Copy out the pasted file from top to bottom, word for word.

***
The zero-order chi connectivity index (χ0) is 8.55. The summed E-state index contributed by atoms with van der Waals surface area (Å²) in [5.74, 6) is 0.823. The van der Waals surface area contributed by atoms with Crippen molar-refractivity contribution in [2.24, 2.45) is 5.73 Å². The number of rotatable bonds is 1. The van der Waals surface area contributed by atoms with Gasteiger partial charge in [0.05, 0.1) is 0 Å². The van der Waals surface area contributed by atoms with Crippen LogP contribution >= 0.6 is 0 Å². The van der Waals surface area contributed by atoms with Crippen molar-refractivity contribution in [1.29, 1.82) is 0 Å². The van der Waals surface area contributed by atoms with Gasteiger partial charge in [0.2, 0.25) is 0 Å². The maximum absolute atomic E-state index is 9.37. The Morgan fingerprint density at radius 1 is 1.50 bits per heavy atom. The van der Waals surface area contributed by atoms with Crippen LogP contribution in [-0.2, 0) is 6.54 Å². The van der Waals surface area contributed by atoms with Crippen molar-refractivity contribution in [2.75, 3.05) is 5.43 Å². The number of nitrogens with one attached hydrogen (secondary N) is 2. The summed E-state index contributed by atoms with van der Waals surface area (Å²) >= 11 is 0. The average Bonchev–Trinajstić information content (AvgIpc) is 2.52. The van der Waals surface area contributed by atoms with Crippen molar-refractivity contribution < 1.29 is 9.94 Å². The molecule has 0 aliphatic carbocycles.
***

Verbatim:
The zero-order chi connectivity index (χ0) is 8.55. The summed E-state index contributed by atoms with van der Waals surface area (Å²) in [5.74, 6) is 0.823. The van der Waals surface area contributed by atoms with Crippen molar-refractivity contribution in [2.24, 2.45) is 5.73 Å². The number of rotatable bonds is 1. The van der Waals surface area contributed by atoms with Gasteiger partial charge in [0.05, 0.1) is 0 Å². The van der Waals surface area contributed by atoms with Crippen LogP contribution >= 0.6 is 0 Å². The van der Waals surface area contributed by atoms with Crippen molar-refractivity contribution in [1.29, 1.82) is 0 Å². The van der Waals surface area contributed by atoms with Gasteiger partial charge in [0.2, 0.25) is 0 Å². The maximum absolute atomic E-state index is 9.37. The Morgan fingerprint density at radius 1 is 1.50 bits per heavy atom. The van der Waals surface area contributed by atoms with Crippen LogP contribution in [-0.2, 0) is 6.54 Å². The van der Waals surface area contributed by atoms with Crippen molar-refractivity contribution in [2.75, 3.05) is 5.43 Å². The number of nitrogens with one attached hydrogen (secondary N) is 2. The summed E-state index contributed by atoms with van der Waals surface area (Å²) >= 11 is 0. The average Bonchev–Trinajstić information content (AvgIpc) is 2.52. The van der Waals surface area contributed by atoms with Crippen molar-refractivity contribution < 1.29 is 9.94 Å². The molecule has 0 aliphatic carbocycles.